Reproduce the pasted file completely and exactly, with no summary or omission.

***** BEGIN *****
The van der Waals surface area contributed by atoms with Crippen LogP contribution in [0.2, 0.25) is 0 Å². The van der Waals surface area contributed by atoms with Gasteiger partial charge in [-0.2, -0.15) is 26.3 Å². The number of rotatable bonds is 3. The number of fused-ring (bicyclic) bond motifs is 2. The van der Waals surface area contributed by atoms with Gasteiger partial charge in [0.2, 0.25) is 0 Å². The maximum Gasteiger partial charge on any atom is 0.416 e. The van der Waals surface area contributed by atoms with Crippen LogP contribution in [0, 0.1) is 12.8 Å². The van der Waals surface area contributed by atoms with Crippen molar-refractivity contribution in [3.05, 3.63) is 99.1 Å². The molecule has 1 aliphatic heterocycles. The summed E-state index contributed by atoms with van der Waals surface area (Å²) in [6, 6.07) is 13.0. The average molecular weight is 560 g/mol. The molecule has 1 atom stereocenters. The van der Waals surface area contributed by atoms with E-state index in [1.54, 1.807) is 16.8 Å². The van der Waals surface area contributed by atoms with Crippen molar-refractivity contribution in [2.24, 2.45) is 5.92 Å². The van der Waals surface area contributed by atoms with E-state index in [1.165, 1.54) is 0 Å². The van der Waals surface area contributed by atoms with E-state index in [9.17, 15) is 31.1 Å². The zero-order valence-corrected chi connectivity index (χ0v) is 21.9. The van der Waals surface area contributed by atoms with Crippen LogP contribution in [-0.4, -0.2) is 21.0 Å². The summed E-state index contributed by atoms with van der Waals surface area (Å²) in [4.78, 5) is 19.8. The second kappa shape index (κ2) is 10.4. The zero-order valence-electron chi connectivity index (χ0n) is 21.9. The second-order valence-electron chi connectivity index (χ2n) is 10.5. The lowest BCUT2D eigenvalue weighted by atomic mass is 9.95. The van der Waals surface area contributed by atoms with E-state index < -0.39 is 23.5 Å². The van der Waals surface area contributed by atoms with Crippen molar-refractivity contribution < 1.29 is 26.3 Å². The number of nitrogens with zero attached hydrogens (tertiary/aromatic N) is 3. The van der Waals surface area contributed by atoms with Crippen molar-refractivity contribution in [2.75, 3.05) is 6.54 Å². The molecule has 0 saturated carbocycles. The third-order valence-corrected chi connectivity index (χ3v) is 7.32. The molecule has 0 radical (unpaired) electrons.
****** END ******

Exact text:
The van der Waals surface area contributed by atoms with Crippen LogP contribution in [0.2, 0.25) is 0 Å². The van der Waals surface area contributed by atoms with Gasteiger partial charge in [-0.2, -0.15) is 26.3 Å². The number of rotatable bonds is 3. The number of fused-ring (bicyclic) bond motifs is 2. The van der Waals surface area contributed by atoms with Gasteiger partial charge in [0.2, 0.25) is 0 Å². The maximum Gasteiger partial charge on any atom is 0.416 e. The van der Waals surface area contributed by atoms with Crippen LogP contribution in [0, 0.1) is 12.8 Å². The van der Waals surface area contributed by atoms with Crippen molar-refractivity contribution in [3.05, 3.63) is 99.1 Å². The molecule has 1 aliphatic heterocycles. The summed E-state index contributed by atoms with van der Waals surface area (Å²) in [6, 6.07) is 13.0. The average molecular weight is 560 g/mol. The molecule has 1 atom stereocenters. The van der Waals surface area contributed by atoms with E-state index in [1.54, 1.807) is 16.8 Å². The van der Waals surface area contributed by atoms with Crippen molar-refractivity contribution in [2.24, 2.45) is 5.92 Å². The van der Waals surface area contributed by atoms with E-state index in [1.165, 1.54) is 0 Å². The van der Waals surface area contributed by atoms with E-state index in [9.17, 15) is 31.1 Å². The zero-order valence-corrected chi connectivity index (χ0v) is 21.9. The van der Waals surface area contributed by atoms with Crippen LogP contribution in [-0.4, -0.2) is 21.0 Å². The summed E-state index contributed by atoms with van der Waals surface area (Å²) in [4.78, 5) is 19.8. The second kappa shape index (κ2) is 10.4. The zero-order valence-electron chi connectivity index (χ0n) is 21.9. The second-order valence-electron chi connectivity index (χ2n) is 10.5. The lowest BCUT2D eigenvalue weighted by atomic mass is 9.95. The van der Waals surface area contributed by atoms with E-state index < -0.39 is 23.5 Å². The van der Waals surface area contributed by atoms with Crippen molar-refractivity contribution < 1.29 is 26.3 Å². The number of nitrogens with zero attached hydrogens (tertiary/aromatic N) is 3. The van der Waals surface area contributed by atoms with Crippen molar-refractivity contribution in [2.75, 3.05) is 6.54 Å². The molecule has 0 saturated carbocycles. The third-order valence-corrected chi connectivity index (χ3v) is 7.32. The molecule has 0 radical (unpaired) electrons.